• Therapeutic Horseshoeing: In most cases a therapeutic farrier only works with horses that have lameness issues. So if your horse falls into this category you definitely want to have a therapeutic farrier caring for your horse. For lame horses that require corrective shoeing will need special shoes and shoeing techniques to help them stay sound. It is very import when searching for a horseshoer in your area that you make sure they have the credentials and references to work on your crippled or lame horse. Many farriers are not qualified and have not been certified to do therapeutic horseshoeing. Most of these guys will only work with lame horses and they have gone the extra mile to gain the experience and knowledge to help horses with soundness issues. They are specialists that really understand how a horse moves and what they need to do to bring the horse back into a nice comfort zone. If a unqualified person is hired to do a job he does not understand the consequences to, then your horse could become more lame and have more issues than you started with.

Appalachia VA Farrier Services for All Horses

  • Rope Horses
  • Barrel Horses
  • Cutting Horses
  • Reining Horses
  • Draft Horses
  • Dressage Horses
  • Gaited Horses
  • Ranch Horses
  • Western Pleasure
  • Hunters

The Most Common Types of Horseshoes Farriers in Appalachia Use

Your farrier will recommend and use type of horseshoe that will benefit your horse the most. Here are some common varieties of shoes that are typically used:

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  • Heart Bar Shoe: When a horse has laminitis, this type of shoe is used. This horseshoe features a central triangular projection that covers the frog. Although the most common use of this shoe is for foundered horses, there are many other applications for this shoe. In order to avoid further damage to the horse's hoof, a farrier will be extremely careful when applying a heart bar shoe. On another note, if a farrier does not apply enough pressure to the frog, the shoe will not be effective and the horse will continue to lose blood to the hoof capsule. Once again, it is very important that the heart bar be applied properly so it promotes blood flow in the hoof. 
  • Eggbar Shoe: The eggbar is commonly used when a horse has contracted or under-run heels. This shoe is designed to help the back half of the hoof to work more than it has been in regular shoes, promoting heel growth. Horses with bad feet and leg problems can be fitted with an eggbar shoe.
  • Bar Shoe: A bar shoe is a therapeutic shoe that has a closed heel rather than an open heel. This type of shoe is constructed to allow the hoof capsule more support. Common problems such as quarter cracks and thin-soled horses can be corrected by using a bar shoe. Many horses who have had tendon or ligament injuries will often do really well in a bar-shoe until they are healed up. Many experts in the field of equine podiatry prefer the bar shoe. Not only can a bar shoes help solve hoof issues, but they can also help prevent future issues.
  • Rolled Toe Some farrier belive this type of shoe can be helpful in removing leverage from the hoof capsule and other structures. This particular shoe is useful when trying to bring break over back on a horse. This kind of horseshoe is ideal for horses on dirt and moving fast such as barrel racing. This shoe provides a roll in the toe to ease motion and reduce stress on the hoof and leg decreasing the chance of injury. Knowing how to fit a rolled toe shoe onto a horse is a skill that all farriers need to know.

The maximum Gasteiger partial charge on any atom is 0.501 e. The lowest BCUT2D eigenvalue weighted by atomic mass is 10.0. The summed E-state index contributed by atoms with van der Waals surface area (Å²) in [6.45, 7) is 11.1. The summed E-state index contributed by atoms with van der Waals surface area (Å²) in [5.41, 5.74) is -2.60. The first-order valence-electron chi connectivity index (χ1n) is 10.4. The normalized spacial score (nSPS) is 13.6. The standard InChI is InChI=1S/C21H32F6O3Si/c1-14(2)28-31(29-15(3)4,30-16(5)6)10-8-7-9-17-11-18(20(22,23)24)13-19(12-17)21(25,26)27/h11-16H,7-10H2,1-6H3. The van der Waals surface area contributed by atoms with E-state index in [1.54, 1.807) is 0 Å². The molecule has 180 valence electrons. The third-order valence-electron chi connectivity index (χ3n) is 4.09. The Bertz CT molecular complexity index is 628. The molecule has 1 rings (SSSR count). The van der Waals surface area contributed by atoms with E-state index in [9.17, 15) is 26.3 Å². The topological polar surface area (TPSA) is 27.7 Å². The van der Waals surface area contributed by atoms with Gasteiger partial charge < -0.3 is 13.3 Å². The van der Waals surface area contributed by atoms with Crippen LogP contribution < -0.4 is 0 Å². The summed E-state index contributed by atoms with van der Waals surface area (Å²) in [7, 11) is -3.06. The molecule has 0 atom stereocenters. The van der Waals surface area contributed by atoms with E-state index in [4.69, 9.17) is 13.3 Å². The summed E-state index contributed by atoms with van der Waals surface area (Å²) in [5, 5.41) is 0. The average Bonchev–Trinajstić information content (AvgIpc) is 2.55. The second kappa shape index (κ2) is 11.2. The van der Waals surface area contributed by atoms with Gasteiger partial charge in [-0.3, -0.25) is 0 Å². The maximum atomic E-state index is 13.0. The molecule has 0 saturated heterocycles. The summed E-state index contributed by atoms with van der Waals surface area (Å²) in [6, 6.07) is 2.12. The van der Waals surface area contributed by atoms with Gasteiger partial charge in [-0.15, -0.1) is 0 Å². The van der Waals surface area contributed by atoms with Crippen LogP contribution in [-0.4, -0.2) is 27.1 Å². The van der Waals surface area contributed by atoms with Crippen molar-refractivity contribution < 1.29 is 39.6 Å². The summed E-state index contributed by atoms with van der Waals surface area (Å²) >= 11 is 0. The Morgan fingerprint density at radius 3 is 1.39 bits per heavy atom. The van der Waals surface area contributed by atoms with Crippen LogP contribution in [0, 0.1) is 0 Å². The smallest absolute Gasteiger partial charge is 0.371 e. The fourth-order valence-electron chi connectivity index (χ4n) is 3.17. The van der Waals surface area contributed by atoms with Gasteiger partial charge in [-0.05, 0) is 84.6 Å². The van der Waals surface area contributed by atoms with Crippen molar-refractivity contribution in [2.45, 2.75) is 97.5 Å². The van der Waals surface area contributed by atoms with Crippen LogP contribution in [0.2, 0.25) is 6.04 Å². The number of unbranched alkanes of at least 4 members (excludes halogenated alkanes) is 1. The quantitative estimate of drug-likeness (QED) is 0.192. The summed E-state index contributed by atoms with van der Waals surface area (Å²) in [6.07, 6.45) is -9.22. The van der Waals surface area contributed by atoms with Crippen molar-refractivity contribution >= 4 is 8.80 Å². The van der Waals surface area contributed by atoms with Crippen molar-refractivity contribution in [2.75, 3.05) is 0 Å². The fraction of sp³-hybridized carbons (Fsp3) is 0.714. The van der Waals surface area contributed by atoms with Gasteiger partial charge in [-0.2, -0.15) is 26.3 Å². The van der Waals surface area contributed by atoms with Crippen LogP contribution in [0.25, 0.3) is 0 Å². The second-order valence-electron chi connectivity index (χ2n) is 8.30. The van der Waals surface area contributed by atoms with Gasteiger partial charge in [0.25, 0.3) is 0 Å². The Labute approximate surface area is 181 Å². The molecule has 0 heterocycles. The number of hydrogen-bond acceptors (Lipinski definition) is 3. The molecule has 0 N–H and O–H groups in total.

• Shoes with Clips: The use of shoes with clips may be an option if your goal is to provide more stability of the shoe. There are two types of clips: toe clips (used on the front feet) and quarter clips (used on the hind feet). While some horse owners do not use clips, they are beneficial to those who want better control of how the shoe fits and stays on. In order to ensure the least amount of friction between the horseshoe and the hoof, using clips is recommended by some farriers. Farriers who place clips on horses are also forced to fit the hoof correctly, otherwise the job comes out horrible looking. If you have been wanting to try clips, discuss it with your farrier and consider his/her expert opinion when making decision.
  • Racing Plates: Unless your horse is a race horse, there is no need for race plates. Many farriers who use race plates work on the racetrack. These shoes are made out of aluminum and the have what is called a toe grab on the front of the shoe, allowing the horse to be slightly faster than if they did not have it.
  • Polo Shoes: High performance horses that compete in polo need the best shoes for traction on grass. Many farriers who shoe polo horses know the importance of traction for the athletes and horse's protection on the polo field.
  • Wedge Pads and Wedged Shoes: When a farrier tells you your horse might have contracted heels or under run heel, he might tell you it is a good idea to put a wedge pad or wedged shoe on your horse. In cases of minor lameness issues or strained deep flexor tendons, the wedged shoe and wedged pad can be extremely helpful. Most horseshoers in Appalachia are very familiar with wedged pads and shoes and are able to apply them properly. The seriousness of your horse's condition will dictate the degree of wedge needed for your horse.

Appalachia Horse Farrier

We encourage horse owners to employ a well-qualified professional for all hoof care. A highly-skilled farrier in Appalachia Virginia will be able to recognize and help you determine if your horse needs shoes or not. Many people do choose to ride their horses barefoot as they feel that is the natural way to do things. If your horse is seldom used your horseshoer may agree that they should only trim the horse instead of shoeing it. It is always best to ask advise from an expert, somebody who deals with horses on a daily basis. The anatomy of the horse is a very important equation when it comes to properly shoeing your horse. If you ever notice abnormal issues with your horse and you think it's foot related, seek the advice of a professional farrier or local veterinarian.

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Virginia Farriers Also Available in These Nearby Communities

Ferrum : Waverly : Glenvar : Short Pump : Timberlake : Richlands : Montvale : Jonesville : Suffolk : Pulaski : Radford : Blairs